SustainabilitySpotlight_logoCheck out the new weekly feature from the New York Library Association’s Sustainability Initiative: Sustainability Spotlights! A great resource to help make the case for sustainability in libraries with real-life examples, along with some actionable info for New York’s libraries!

“The Sustainability Spotlight is a weekly series that highlights community-driven, environmentally sound, and economically responsible programs and projects in libraries and other organizations.”

As of March 15, 2016 they have posted about:

New Blog from the Sustainability Round Table of the American Library Association!

SustainabilityRoundTableLogoSustainRT now has a blog!  Check it out: http://olos.ala.org/sustainrt/.  If you would like to share how you are promoting sustainability in your library or community, please consider contributing a post for the blog. Submissions for the blog should be between 500-1000 words and will be subject to review prior to posting. Please send submissions to sustainrtblog@gmail.com.

Sustainability Initiative of the New York Library Association

NYLA_Sustainability logo_FINALThe New York Library Association just did two very cool things:

  1. Issued a white paper from their Sustainability Initiative outlining the work of a recent retreat of “co-creators” that are helping to shape the future of what sustainable thinking for libraries in New York looks like and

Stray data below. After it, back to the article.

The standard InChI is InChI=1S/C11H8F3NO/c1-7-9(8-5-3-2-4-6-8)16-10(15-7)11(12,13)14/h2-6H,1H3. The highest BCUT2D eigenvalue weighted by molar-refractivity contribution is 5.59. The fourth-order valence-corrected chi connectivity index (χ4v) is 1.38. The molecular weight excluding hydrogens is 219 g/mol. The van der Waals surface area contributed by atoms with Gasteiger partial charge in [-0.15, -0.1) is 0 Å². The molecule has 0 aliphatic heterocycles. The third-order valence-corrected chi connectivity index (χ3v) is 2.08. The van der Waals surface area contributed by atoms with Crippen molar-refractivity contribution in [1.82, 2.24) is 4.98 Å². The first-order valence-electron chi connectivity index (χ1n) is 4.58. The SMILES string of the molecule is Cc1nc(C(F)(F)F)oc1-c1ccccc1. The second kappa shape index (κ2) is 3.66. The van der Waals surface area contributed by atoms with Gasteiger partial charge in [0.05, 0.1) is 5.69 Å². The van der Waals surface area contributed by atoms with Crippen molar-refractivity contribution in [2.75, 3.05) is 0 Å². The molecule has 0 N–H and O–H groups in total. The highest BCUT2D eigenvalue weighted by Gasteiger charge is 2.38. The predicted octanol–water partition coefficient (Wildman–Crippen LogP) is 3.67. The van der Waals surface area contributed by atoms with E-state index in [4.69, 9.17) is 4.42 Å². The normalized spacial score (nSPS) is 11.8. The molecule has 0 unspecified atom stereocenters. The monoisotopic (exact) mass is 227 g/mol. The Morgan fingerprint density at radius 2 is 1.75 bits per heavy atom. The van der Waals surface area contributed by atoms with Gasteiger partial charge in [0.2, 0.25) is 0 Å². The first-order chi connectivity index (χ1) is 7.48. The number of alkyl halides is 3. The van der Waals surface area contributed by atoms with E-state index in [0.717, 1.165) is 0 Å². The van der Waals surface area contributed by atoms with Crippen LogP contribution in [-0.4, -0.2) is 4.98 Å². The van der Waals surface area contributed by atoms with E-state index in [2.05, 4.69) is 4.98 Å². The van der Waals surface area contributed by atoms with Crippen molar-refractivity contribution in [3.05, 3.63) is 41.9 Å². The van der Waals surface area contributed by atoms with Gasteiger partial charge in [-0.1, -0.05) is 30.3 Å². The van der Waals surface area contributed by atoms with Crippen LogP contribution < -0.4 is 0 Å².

2. Officially formed the NYLA Sustainability Initiative Committee

This follows the passage in 2014 of the NYLA Resolution on the Importance of Sustainable Libraries, the forerunner of the American Library Association’s Resolution of the same name passed in June 2015, and the 2015 convening of the Sustainability Initiative Retreats, sponsored by an impressive list of leaders throughout New York State:

Can’t wait to see what happens next!

ALA Council Overwhelmingly Passes Resolution on the Importance of Sustainable Libraries!

On Sunday, June 28th, 2015 at the American Library Association (ALA) Conference in San Francisco (CA) the governing body of ALA, Council, overwhelmingly passed the Resolution on the Importance of Sustainable Libraries*.

Based on a similar resolution passed by the New York Library Association, members of the ALA Sustainable Roundtable (SustainRT) took the resolution to a new level to present nationally at the June 4th ALA Virtual Membership Meeting. This was the first resolution successfully passed in this venue with over 300 members voting yes to move the resolution before Council at the 2015 Annual Conference.

The passage of the resolution is an important moment in ALA history. It is the declaration of a professional association to make a concerted effort in practice and policy to consider the implications and messages of the choices we make – both nationally and locally.

I can’t wait to see what happens next!

*Resolution on the Importance of Sustainable Libraries

Whereas our communities are faced with economic, environmental and societal changes that are of great concern to our quality of life;

Whereas libraries are uniquely positioned and essential to build the capacity of the communities they serve to become sustainable, resilient and regenerative;